Just the determination of the group of persons entitled to compensation may be a source of problems. We have to at least consider patchwork families, same-sex relationships or informal relationships, which will not be easy to include in tables.
“By its very definition, compensation is supposed to compensate for harm which is not directly measurable, therefore an attempt to fully standardize it in the most complicated cases seems to be doomed to failure,” believes Bartłomiej Krupa, president of the Polish Chamber of Compensation Advisors and Intermediaries.
The idea of placing compensation within some framework means a social contract based on certain amounts, which are to be determined based on a reasonable basis. We can compare different cases and create a formula, and if any situations fall beyond the framework, there is always the possibility of submitting the matter to the court.
Not everyone will be happy with the possible regulation of compensation. An example is the compensation brokers and advisers, who to a large extent make a living by helping victims claim their rights in exchange for a commission. Therefore, they don’t care so much about the predictability of the compensation, only about their maximum level.
“What we need very much, however, is the introduction of minimum standards, in particular in the most common spine injuries resulting from road collisions,” says Bartłomiej Krupa. “Insurers routinely dispute the amounts of such benefits, in spite of the clear evidence in the form of medical records.”
The law has to be changed
The president of the Polish Chamber of Compensation Advisors and Intermediaries also points to the fact that it is impossible to fully standardize the paid out compensation because the law is undergoing changes. For example, the practice associated with payments for families of persons in a coma or a vegetative state is only being developed. In spite of these objections, Krupa believes that the changes will benefit the victims.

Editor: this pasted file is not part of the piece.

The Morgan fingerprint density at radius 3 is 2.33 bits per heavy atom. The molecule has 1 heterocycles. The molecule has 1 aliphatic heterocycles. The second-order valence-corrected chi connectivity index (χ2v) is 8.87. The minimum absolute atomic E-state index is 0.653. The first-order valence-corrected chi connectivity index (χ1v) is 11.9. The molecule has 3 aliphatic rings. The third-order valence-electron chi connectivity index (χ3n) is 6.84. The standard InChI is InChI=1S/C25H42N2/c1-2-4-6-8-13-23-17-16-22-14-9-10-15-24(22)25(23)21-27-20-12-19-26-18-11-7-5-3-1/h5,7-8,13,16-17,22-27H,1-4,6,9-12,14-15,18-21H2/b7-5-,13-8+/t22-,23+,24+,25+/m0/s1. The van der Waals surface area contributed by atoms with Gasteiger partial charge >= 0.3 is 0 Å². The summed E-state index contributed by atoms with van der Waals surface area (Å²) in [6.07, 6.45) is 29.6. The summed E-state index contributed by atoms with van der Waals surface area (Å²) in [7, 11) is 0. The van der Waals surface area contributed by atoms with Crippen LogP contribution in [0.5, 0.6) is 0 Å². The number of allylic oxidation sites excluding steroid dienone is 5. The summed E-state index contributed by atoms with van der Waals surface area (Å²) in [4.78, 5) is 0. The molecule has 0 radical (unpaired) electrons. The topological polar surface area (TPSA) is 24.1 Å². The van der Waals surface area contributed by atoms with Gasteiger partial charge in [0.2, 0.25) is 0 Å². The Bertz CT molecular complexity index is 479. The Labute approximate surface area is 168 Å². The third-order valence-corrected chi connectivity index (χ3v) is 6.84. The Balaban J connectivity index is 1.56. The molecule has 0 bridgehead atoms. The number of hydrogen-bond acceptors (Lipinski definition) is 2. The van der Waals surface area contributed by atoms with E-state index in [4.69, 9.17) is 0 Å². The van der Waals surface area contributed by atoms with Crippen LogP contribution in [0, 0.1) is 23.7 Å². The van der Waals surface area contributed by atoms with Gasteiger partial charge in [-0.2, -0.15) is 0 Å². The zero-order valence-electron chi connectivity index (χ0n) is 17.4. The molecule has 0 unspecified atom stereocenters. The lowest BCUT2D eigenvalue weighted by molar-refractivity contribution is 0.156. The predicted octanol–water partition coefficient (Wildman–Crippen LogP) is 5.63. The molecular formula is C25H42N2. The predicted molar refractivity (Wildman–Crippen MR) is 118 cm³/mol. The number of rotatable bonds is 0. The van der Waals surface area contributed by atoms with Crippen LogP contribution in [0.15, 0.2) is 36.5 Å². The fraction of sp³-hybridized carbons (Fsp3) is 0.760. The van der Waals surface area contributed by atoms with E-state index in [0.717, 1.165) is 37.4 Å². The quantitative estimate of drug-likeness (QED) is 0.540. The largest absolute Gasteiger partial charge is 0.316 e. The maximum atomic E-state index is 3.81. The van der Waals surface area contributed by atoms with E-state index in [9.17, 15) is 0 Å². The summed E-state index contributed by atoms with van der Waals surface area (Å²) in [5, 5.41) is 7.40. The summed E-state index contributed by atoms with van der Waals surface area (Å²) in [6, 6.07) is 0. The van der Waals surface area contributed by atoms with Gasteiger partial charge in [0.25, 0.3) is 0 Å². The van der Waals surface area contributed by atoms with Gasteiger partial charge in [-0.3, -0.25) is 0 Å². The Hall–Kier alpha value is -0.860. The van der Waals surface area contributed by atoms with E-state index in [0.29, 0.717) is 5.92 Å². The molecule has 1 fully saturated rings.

“The standardization of compensation would be beneficial to all the interested parties. Insurers could set premiums at an appropriate level, victims would know what amounts can be claimed and they would avoid investing in costly court proceedings, and it would be easier for judges to decide on matters of compensation,” summarizes Dorota M. Fal. “The introduction of tables with compensation ranges for specific cases is a good idea, but only on the assumption that the solutions proposed by KNF will be accepted by all stakeholders, and especially the criminal justice system.”
But that is not all. It is hard to imagine that the standardization of compensation for personal injury will be effective in a situation where the tables only bind the insurers, but not the courts. And that would be the case if the problem is only addressed with a recommendation of KNF.
The only effective solution would be to change the generally applicable law and introduce the standardization of compensation with an act of parliament. KNF and the insurers hope that this will be the next step in resolving the burning problem of compensation.